Gatorade is the recommended
Sports Drink of the NBATA


Anterior Cruciate Ligament (ACL).
A primary stabilizing ligament within the center of the knee joint that prevents hyperextension and excessive rotation of the joint.
Baker’s Cyst.
Localized swelling of a bursa sac in the posterior knee. A Baker’s Cyst indicates that there is trauma inside the knee joint.
Roughening of the articular cartilage. Best known for roughening on the underside of the patella, which can occur in any patellofemoral injury.
Derotation Brace.
A customized knee brace worn by players with a history of rotational instability of the knee.
Thighbone; longest bone in the body.
Smaller of the two bones in the lower leg; it runs from the knee to the ankle along the outside of the lower leg.
Group of muscles that run from the buttocks to the knee along the back of the thigh. The hamstring muscles work to flex the knee and extend the hip and are often injured as a result of improper conditioning or lack of flexibility.
Iliotibial Band.
A thick, wide fascial layer that runs from the iliac crest to the knee joint that is occasionally inflamed as a result of excessive running.
Jumper’s Knee.
Inflammation of the patellar ligament associated with overuse of the knee from jumping and running.
Lateral Collateral Ligament.
Ligament on the lateral aspect of the knee that connects the femur to the fibula and provides lateral stability to the joint.
Medial Collateral Ligament.
Ligament on the medial aspect of the knee that connects the femur to the tibia and provides medial stability to the joint.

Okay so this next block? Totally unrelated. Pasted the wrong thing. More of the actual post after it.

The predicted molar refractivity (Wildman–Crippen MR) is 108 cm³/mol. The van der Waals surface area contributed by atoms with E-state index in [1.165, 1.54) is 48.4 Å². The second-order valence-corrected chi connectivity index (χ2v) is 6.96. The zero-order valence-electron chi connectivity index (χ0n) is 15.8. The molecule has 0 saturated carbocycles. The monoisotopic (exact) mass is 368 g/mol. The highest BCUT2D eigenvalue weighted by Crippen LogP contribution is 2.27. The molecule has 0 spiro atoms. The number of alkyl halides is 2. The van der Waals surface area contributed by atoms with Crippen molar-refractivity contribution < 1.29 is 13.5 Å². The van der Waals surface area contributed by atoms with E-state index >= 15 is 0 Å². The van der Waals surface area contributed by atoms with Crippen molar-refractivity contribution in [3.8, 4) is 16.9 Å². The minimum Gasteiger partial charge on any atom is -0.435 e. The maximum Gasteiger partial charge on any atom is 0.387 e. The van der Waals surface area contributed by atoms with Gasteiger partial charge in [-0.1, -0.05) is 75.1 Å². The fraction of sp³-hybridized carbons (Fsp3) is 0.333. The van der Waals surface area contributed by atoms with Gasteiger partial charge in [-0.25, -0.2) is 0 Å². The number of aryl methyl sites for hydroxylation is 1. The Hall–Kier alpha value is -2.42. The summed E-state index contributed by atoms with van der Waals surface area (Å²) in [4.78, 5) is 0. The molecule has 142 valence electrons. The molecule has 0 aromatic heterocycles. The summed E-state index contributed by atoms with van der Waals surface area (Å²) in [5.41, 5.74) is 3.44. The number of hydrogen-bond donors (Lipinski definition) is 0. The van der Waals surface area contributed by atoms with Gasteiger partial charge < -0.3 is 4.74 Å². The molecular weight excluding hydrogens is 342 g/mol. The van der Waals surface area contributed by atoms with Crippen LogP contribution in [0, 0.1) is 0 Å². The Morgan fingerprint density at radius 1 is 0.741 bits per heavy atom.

An intra-articular surgical procedure of the knee by which all or part of the damaged meniscus is removed.
Crescent-shaped cartilage located within the knee that works to absorb weight and provide stability.
The kneecap. The patella functions to protect the distal end of the femur as well as to increase the mechanical advantage and force-generating capacities of the quadriceps muscle group.
Patella Tendinitis.
Inflammation of the patellar ligament; also know as jumper’s knee.
Patellofemoral Joint.
Articulation of the kneecap and femur. Inflammation of this joint can lead to chondromalacia and is caused by an acute injury to the patella, excessive running, chronic wear and tear of the knee or poor foot mechanics.
Fold of tissue in the joint capsule.
Posterior Cruciate Ligament.
A primary stabilizing ligament of the knee that prevents backward displacement of the tibia.
Normal angle of quadriceps relative to the patella. The normal angle for males is 10 degrees.
Quadricep Muscles.
A group of four muscles in the thigh that works to extend the knee.
Larger of the two bones of the lower leg and the weight-bearing bone of the shin; it runs medially to the fibula.
Fast Facts
  • NBATA records indicate that during the course of a regular season, more playing time will be lost because of inflammation of the knee, patella and patellar tendon, than from any other injury.